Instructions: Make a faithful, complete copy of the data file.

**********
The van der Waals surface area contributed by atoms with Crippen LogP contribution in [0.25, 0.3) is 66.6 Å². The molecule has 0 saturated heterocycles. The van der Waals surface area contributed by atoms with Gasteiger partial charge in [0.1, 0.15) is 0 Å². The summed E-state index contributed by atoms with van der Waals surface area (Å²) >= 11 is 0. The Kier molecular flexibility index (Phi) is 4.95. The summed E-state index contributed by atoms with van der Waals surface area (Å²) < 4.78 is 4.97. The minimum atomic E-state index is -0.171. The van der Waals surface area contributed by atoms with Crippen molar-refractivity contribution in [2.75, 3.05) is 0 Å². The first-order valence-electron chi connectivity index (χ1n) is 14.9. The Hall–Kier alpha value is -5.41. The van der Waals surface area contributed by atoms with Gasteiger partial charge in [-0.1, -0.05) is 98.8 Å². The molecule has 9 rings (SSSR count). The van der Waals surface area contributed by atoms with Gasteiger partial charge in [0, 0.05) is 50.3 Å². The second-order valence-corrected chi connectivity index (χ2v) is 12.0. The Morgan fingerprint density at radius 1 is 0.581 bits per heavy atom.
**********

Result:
The van der Waals surface area contributed by atoms with Crippen LogP contribution in [0.25, 0.3) is 66.6 Å². The molecule has 0 saturated heterocycles. The van der Waals surface area contributed by atoms with Gasteiger partial charge in [0.1, 0.15) is 0 Å². The summed E-state index contributed by atoms with van der Waals surface area (Å²) >= 11 is 0. The Kier molecular flexibility index (Phi) is 4.95. The summed E-state index contributed by atoms with van der Waals surface area (Å²) < 4.78 is 4.97. The minimum atomic E-state index is -0.171. The van der Waals surface area contributed by atoms with Crippen molar-refractivity contribution in [2.75, 3.05) is 0 Å². The first-order valence-electron chi connectivity index (χ1n) is 14.9. The Hall–Kier alpha value is -5.41. The van der Waals surface area contributed by atoms with Gasteiger partial charge in [-0.1, -0.05) is 98.8 Å². The molecule has 9 rings (SSSR count). The van der Waals surface area contributed by atoms with Gasteiger partial charge in [0, 0.05) is 50.3 Å². The second-order valence-corrected chi connectivity index (χ2v) is 12.0. The Morgan fingerprint density at radius 1 is 0.581 bits per heavy atom.